Alaska Airlines Ads Take On SkyHigh

LOS ANGELES Alaska Airlines today launches a campaign that seeks to highlight its customer service.

Created by WongDoody in Seattle, the TV, radio and online effort focuses on fictional carrier SkyHigh Airlines and addresses the troubles many travelers encounter in the airports and the skies. Tom Skerritt, who played “Viper” in the movie Top Gun, provides the voiceover for the ads. The tagline, “The spirit of Alaska,” remains.

Spending on the campaign, which primarily targets business travelers, was undisclosed. Alaska Airlines spent $6 million on advertising in 2002 and $2 million for the first six months of 2003, according to Nielsen Monitor-Plus.

Two of the four TV spots will begin airing today in Los Angeles, Seattle and Alaska. One ad, “Bench Seating,” has SkyHigh passengers packed together in a plane, waving papers and fans to cool themselves. A man squeezes into a row of bench seating and fastens the seat belt, which is shared by the seatmates in his row. The voiceover is, “At Alaska Airlines, low fares don’t come at your expense.”

Another execution, “Polite-a-Prompter,” has a SkyHigh ticket agent experiencing difficulty with his teleprompter glasses as he feigns customer service when greeting people.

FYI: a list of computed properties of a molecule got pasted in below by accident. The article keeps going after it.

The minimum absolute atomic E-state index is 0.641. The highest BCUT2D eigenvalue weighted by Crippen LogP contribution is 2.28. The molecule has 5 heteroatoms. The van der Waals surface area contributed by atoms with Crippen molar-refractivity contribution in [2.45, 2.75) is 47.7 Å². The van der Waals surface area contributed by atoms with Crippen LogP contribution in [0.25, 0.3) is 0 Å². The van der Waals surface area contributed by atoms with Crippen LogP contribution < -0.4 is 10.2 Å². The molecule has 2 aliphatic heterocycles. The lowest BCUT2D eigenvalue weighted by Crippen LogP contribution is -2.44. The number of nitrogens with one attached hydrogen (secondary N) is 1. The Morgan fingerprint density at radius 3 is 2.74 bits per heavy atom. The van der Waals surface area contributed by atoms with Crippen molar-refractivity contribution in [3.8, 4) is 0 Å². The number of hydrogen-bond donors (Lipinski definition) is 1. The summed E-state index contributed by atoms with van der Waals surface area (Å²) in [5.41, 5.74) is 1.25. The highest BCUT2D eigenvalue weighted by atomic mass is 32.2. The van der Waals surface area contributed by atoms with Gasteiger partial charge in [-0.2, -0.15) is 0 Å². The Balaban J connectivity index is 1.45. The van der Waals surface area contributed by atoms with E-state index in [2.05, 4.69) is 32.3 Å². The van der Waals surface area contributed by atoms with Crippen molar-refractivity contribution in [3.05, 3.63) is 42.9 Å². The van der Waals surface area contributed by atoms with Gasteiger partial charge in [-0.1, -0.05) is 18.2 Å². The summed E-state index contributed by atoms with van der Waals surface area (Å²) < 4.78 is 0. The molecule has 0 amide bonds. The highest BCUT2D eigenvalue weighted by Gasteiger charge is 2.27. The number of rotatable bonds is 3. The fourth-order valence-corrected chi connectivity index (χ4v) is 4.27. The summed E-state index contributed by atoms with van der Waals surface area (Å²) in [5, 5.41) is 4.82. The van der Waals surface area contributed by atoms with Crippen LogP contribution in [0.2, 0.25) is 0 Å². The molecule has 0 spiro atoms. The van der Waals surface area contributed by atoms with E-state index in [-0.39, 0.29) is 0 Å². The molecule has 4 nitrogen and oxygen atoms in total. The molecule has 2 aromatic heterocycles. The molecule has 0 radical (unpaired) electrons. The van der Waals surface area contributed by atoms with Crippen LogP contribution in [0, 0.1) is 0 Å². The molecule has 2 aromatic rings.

Two additional spots will break in early 2004. One shows a SkyHigh employee playing a banjo to soften bad news such as a charge applied to a seat change and lost luggage. The other features flight attendants handing out vouchers for pillows, water and toilet paper.

“Everything is about cost-cutting and saving money because of the economy,” said WongDoody chairman and creative director Tracy Wong. “Customer service is basically gone. Everyone has become a beleaguered traveler, and the expectation levels for good service are so low.” He added that even in these times, Alaska Airlines remains focused on customer service.

Ads are similar in tone to a campaign the client ran in the 1970s and ’80s that parodied the industry and was created by the former Livingston & Co., Wong said. He noted that Alaska Airlines has done little TV advertising in the last three years, with the exception of spot-TV ads touting sponsorships or promotions. The client also has not run TV ads in Los Angeles in the last 20 years, he said.

“We all agree that the timing of the message is right,” said Wong. “Service is on the downside, and we’re trying to maintain that advantage.”

In addition to the TV spots, which are running during sports, prime-time and news programming, WongDoody has created four radio spots that are “fake” commercials from SkyHigh, said Wong. One features SkyHigh passengers using virtual-reality goggles to pretend they are in first class; in another, passengers fight for seats because they are not pre-reserved; and a third addresses multiple stopovers. Radio ads will also push into markets such as Phoenix and Canada.

WongDoody also has created a Web site, www.skyhighairlines.com, which extends the campaign and is an “Onion-esque” site that uses humor to address air travel.